This book isn’t about combat, but about the RAN’s extraordinary work disrupting the drug trade off the east coast of Africa. It includes first hand accounts of intercepts, including dramatic accounts of the dangers faced by the sailors on these missions. McPhedran, writing as an embedded writer, doesn’t swagger. If anything, he mocks his ‘landlubber’ status. His respect and appreciation for the men and women whose work he observes up close is contagious.

As I read The Rúin in 2017 I’m not including it as part of the 2018 Australian Women Writers Challenge. But it’s an excellent addition to the list of books written by Australian women, so I’ll mention it on the AWWC site anyhow.

I’m grateful to HarperCollinsAustralia for my copies of both books.

Stephen Hart’s Lighthouse at Pelican Rock

Stephen Hart, The Lighthouse at Pelican Rock (Eagle Books 2018)

lighthouse.jpgPublished by Eagle Books, an imprint of tiny, Armidale -based Christmas Press, this is Stephen Hart’s debut novel for young readers. May he live long and give us many more.

It’s a time-slip adventure novel. Twelve-year-old Megan is recuperating from serious illness, and is sent to stay with her Aunt Rachel in Pelican Rock, not far from Eden on the south coast of New South Wales. While she’s there, a strangely aggressive pelican visits her in the night and somehow transports her back to a time when Pelican Rock’s ruined lighthouse was in one piece and functioning. In a number of what we at first think may be just dreams, she becomes friendly with the ancient lighthouse keeper.

If you’ve read a lot of children’s adventure books, you know that the first thing to do is get rid of the parents, and that’s how it is here, but it turns out that although Megan’s parents are still in Sydney, hundreds of miles away, they are very much on her mind: Aunt Rachel’s interest in her, and obvious caring for her, make her realise that she has come to expect to be treated as uninteresting and unimportant compared to her younger brother, Alex. At Pelican Rock she begins to recover her health and fitness, and also her sense of herself as deserving to be loved and cherished. The trips back in time are at first just icing on the cake.

I enjoyed this book a lot, not just for the well-paced, less than predictable story. One thing I especially like is the way it speaks to the young reader’s curiosity – and the old reader’s for that matter. Aunt Rachel tells Megan why the nosy little Jack Tussell terrier is called Cyrano, the lighthouse keeper explains interesting bits of how lighthouses work, the doctor and the vet both make sure Megan understands what they are doing. And Megan’s understanding of relationships between adults deepens and grows: with her we gradually come to understand that Aunt Rachel and Rhys Evans, whom Megan meets on the train, have been in love and still have feelings for each other (as the Americans would say); she grasps from the beginning that cranky old Aunt Rachel is critical of her parents and over the course of the book’s action comes to see this is as a very good thing;  she takes careful note of the way the doctor and the vet relate to children differently from anything she has previously experienced.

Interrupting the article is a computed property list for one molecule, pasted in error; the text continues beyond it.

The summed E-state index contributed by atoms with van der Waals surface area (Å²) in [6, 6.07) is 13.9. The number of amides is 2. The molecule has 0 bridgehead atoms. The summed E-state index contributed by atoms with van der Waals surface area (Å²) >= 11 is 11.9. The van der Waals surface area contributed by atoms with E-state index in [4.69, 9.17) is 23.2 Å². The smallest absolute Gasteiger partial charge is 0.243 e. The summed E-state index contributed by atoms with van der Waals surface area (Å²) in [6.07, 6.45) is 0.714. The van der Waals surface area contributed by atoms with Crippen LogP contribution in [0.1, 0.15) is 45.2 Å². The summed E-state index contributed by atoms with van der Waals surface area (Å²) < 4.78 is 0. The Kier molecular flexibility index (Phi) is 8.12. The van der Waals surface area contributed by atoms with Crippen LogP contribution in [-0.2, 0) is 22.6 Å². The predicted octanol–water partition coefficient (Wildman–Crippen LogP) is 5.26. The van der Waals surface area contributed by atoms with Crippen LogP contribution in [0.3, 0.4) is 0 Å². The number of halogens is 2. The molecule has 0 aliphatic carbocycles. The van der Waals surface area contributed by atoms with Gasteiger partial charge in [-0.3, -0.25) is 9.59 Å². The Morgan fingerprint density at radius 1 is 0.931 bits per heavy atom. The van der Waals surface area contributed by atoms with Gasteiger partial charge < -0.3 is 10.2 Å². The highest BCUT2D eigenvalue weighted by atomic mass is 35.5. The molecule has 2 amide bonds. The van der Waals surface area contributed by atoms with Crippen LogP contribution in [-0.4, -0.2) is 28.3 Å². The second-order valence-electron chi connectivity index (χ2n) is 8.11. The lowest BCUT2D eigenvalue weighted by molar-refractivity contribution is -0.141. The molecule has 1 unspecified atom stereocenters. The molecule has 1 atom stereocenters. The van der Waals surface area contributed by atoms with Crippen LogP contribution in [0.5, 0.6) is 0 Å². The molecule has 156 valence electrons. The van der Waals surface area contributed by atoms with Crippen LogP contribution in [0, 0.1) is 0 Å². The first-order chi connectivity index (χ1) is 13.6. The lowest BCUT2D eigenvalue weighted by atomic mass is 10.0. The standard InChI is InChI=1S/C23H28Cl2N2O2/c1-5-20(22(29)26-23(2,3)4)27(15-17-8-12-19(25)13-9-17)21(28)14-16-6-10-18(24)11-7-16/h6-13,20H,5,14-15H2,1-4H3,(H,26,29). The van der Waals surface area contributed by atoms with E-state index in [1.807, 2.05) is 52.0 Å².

The illustrations by Kathy Creamer are perfect for the story.

So if you’re looking for a book for someone on the cusp of teenagehood, or if like me you enjoy an occasional children’s book for your own pleasure, here’s one I recommend.

Eunice Andrada’s Flood Damages

Eunice Andrada, Flood Damages (Giramondo 2018)

damages.jpg

There’s a lot of pain in these poems: the pain of migration and living in diaspora, of miscarriage and sickness, of  domestic violence, racism and internalised racism, and – shockingly topical just now – of family separation at the hands of officaldom. There are also poems that celebrate the body and family relationships, especially of a young woman with her grandmother.

There’s a wonderful variety in the forms of the poems. There are ‘novenas’, which echo the cadences of the Catholicism of Andrada’s native Philippines. There are prose poems – such as the one that would be a straightforward account of an allergy test except that the doctor is Ferdinand Marcos. There’s ‘photo album’, made up of captions to photographs, some of which probably actually exist. There’s a narrative element: no dates, times and places, but a cast of characters that we come to recognise, and when in ‘alibi’ the speaker refers to ‘the muscle memory of dancing / to the gospel / of my father’s temper’ the reader knows what she is talking about.  There are elusive epigrams, of which the best example is ‘forms’:

It is no sacrifice
when he collapses over his own altar
then asks for your body.

Eunice Andrada is also a Spoken Word practitioner – a poet of the stage as well as the page. She recently appeared at the fabulous Bankstown Poetry Slam. Here, for my readers who might hesitate to read an actual book of poetry, is a video of her performing her climate change poem ‘Pacific Salt’ at Sydney’s 2015 Youth Eco Summit, preceded by a short and charmingly awkward interview:

Flood Damages is the tenth book I’ve read for the 2018 Australian Women Writers Challenge. I am grateful to Giramondo for my copy.